We use cookies to ensure that we give you the best experience on our website. You can change your cookie settings at any time. Otherwise, we'll assume you're OK to continue.

Unconventional Hydrocarbons

Shale Gas

Picture to show the extraction of shale gas from shale using hydraulic fracturing

With the fairly recent discovery of technology to utilize shale gas source rocks there is increasing demand for research to help understand how the shale systems work. At Durham we have several projects involving a broad spectrum of topics associated with shale and shale gas.

Projects include:

Shale Gas From Source Rocks in the UK

Research into the Carboniferous hydrocarbon source rock basins of the UK and their potential for shale gas extraction.

Current Projects:

  • The Holywell Shale System. This project is critically assessing the potential of the Holywell shale in NE Wales as a shale gas resource. Outcrop material is being collected and the geological setting and geochemistry of the materials studied and contrasted (Prof Jon Gluyas, Dr Chris Greenwell, Mr Leo Newport).
Shale Gas and Risk

Shale gas extraction is likely to fail to gain public acceptance and political support unless it is conducted in a manner which is seen to be responsible, open and transparent. A critical element of any future strategy is therefore the inclusion of a transparent and fully participatory engagement between a range of diverse publics, national and local politicians and civil servants, industry representatives and NGOs. The perceived risks associated with shale gas extraction are related to the earthquakes triggered by shale fracturing process, contamination of ground water, risks to air quality, the migration of gases and hydraulic fracturing chemicals to the surface, and the potential mishandling of waste.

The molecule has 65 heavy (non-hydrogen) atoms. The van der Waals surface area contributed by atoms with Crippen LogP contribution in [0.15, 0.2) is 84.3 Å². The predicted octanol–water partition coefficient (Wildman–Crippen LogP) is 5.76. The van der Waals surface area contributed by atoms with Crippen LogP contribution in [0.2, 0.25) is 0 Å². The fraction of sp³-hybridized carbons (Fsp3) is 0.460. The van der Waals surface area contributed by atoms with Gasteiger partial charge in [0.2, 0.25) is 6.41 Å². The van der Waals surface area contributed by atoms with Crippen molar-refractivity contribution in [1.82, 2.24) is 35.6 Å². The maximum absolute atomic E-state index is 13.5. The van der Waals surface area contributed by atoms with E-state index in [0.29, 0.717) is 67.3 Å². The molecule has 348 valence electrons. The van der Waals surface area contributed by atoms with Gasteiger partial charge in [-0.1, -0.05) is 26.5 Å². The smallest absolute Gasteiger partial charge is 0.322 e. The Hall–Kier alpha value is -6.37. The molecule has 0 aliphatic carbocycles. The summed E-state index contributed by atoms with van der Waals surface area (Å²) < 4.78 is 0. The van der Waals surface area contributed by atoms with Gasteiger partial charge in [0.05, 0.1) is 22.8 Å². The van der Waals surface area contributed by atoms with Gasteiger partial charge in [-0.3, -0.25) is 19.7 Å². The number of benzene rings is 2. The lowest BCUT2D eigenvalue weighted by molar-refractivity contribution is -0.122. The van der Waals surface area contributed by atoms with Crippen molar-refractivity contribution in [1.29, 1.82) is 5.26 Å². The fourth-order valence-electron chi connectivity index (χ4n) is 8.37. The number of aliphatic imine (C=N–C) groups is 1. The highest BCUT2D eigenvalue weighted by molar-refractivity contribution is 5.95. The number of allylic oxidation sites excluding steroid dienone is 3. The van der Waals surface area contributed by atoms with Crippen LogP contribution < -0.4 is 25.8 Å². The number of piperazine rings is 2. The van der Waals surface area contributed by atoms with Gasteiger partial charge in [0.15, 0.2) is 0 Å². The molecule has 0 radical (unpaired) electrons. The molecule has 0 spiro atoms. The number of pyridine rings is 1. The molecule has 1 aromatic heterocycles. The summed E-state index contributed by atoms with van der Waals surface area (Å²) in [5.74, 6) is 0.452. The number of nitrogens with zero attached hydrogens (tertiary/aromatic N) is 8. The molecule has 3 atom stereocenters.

DEI Director, Prof Richard Davies has recently published a letter in PNAS in response to an aquifer contamination article and gave a speech at a recent AAPG conference in Milan.

Pyritized trace fossils in the Alum Shales of the Whitby Mudstone Formation


Research into microfossils and in particular trace fossils left by burrowing organisms. The implications are on small scale pathways creating porosity and permeability within shale, and could contribute to characterising "sweet spots" (organic rich zones good for gas recovery).

Current Projects:

  • Biogenic controls on temporal and spatial variability in shale gas reservoir intervals: Predicting the location of 'sweet spots' within shale gas reservoirs is the holy grail of prospectivity.  Often the most productive horizons in mudstone successions are not the organic-rich layers but the interbedded, organic-lean, bioturbated grey shales.  This project aims to understand the environmental controls on biological activity in mud-dominated successions, the temporal and spatial changes in bioturbation within reservoir intervals, and the impact of trace fossils on shale gas productivity (Dr Howard Armstrong, Dr Liam Herringshaw).


Fractures in shale (Whitby Mudstone, NE England)

Fracture Systems

Understanding the controls of fracture style and orientation within mudstone-dominated strata of shale gas sequences, in particular how variations in fluid overpressure and organic carbon content affect the development of fracture systems.

Current Projects:

  • Fractures within the Toarcian black and grey shales (the Whitby Mudstone Formation) of the Cleveland Basin, northern England. The clean coastal exposures make the Whitby Mudstone Formation an excellent natural laboratory in which to study fracturing (Dr Jonny Imber).